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Listening to The Splendid Table today, the first caller asked how to infuse flavors into her marshmallows. The answer provided was essentially to infuse the sugar, by placing herbs, tea, lemon rind, etc, in a sealed container with the sugar for a few days, so that the sugar takes on the desired flavor.

I can see how this would be necessary for flavored marshmallows.

However... around 39:15, the host says:

It's an old trick. Jerry Traunfeld ... mentioned this business about infusing your sugar when you're baking, with any kind of herb you like.

Why would one choose to infuse sugar with an herb while baking, rather than adding the herb directly to the recipe?

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2 Answers 2

up vote 6 down vote accepted

Adding herbs directly to baked goods usually results in very strong flavours. Infusing the sugar with the herbs gives a more subtle overtone rather than a full-on explosion. In some cases, of course, you might want a strong herb flavour, but where you just want a hint, infusing the sugar is great. The classic example is using stripped vanilla pods to make vanilla sugar, which adds subtle vanilla tones to cakes and meringues.

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Couldn't you just use less if you want a subtle flavour? –  Mien Jul 1 '12 at 22:27
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Say you want to use a little rosemary, so you chop up a few leaves, then you stir it through the batter, then you divide it into cases. You now have, for example, 4 cakes with a bit of rosemary in and 8 with nothing. Infusing the sugar ensures even distribution of flavour. –  ElendilTheTall Jul 2 '12 at 6:35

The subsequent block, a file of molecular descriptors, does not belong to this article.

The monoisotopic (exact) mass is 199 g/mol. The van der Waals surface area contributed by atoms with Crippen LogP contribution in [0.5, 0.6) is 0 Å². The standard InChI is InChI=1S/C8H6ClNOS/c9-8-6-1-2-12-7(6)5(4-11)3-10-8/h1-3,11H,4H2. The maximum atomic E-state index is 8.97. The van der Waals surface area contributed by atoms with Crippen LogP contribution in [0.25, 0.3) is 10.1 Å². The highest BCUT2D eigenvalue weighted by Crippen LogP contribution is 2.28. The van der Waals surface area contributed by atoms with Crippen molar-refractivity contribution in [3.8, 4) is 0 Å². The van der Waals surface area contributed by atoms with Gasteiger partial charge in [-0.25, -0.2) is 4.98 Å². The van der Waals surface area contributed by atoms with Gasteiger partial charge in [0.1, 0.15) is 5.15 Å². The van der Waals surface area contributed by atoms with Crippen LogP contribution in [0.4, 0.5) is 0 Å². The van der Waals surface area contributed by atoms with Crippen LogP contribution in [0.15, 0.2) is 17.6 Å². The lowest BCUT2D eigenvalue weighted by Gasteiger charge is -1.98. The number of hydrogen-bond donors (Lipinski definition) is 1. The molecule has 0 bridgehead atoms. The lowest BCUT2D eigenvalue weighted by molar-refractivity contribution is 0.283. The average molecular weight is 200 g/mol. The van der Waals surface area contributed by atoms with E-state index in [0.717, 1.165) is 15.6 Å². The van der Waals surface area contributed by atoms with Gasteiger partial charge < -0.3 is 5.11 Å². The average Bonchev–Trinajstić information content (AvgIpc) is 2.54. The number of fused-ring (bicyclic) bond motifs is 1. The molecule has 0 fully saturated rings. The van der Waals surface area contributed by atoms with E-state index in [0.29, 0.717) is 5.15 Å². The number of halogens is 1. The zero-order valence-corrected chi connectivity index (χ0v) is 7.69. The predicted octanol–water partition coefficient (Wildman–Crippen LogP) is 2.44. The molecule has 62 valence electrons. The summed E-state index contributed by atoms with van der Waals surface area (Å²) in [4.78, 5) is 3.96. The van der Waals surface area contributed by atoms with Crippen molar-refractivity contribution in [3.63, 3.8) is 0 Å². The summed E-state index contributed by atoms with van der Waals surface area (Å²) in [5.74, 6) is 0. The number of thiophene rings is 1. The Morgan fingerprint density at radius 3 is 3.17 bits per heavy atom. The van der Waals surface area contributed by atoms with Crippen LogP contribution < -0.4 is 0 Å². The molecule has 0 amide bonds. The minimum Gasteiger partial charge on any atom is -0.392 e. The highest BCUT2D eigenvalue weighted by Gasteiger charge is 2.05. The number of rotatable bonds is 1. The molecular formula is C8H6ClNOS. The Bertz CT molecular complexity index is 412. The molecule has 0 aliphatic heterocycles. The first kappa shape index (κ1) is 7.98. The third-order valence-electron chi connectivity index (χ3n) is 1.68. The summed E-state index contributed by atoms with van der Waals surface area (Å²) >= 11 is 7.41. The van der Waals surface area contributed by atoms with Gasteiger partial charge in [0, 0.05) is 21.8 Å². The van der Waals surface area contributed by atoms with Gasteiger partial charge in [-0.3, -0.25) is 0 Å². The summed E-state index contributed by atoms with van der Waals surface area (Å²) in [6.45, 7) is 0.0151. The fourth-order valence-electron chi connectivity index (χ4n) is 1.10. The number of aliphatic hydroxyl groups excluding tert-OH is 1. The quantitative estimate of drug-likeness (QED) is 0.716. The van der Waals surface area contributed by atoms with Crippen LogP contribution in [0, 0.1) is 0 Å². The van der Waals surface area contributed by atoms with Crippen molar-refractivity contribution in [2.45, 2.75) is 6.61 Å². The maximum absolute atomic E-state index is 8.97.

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While the amount of flavor can be a factor, often a bigger factor can be texture, or liquid released from the herbs when adding them directly. For example, when you infuse mint directly into cream, the mint will release enough liquid that the cream will no longer whip properly. Or with a meringue, you would rather have a smooth texture and even coloring rather than having specs of herbs, since there is nothing (other than the sugar) that you can infuse the flavor of the herbs into directly. Another method for adding herb flavor would be to create an extract by infusing the herbs flavor into a liquid (often a type of alcohol since oils can affect baking drastically), then reducing the liquid to intensify the flavor and reduce the amount of liquid necessary.

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+1 for texture ... you don't want a marshmallow w/ flecks of stuff in it. (it's suck when whipping, and folding it in afterwards wouldn't give a consistent flavor through the whole thing) –  Joe Feb 26 '13 at 13:41
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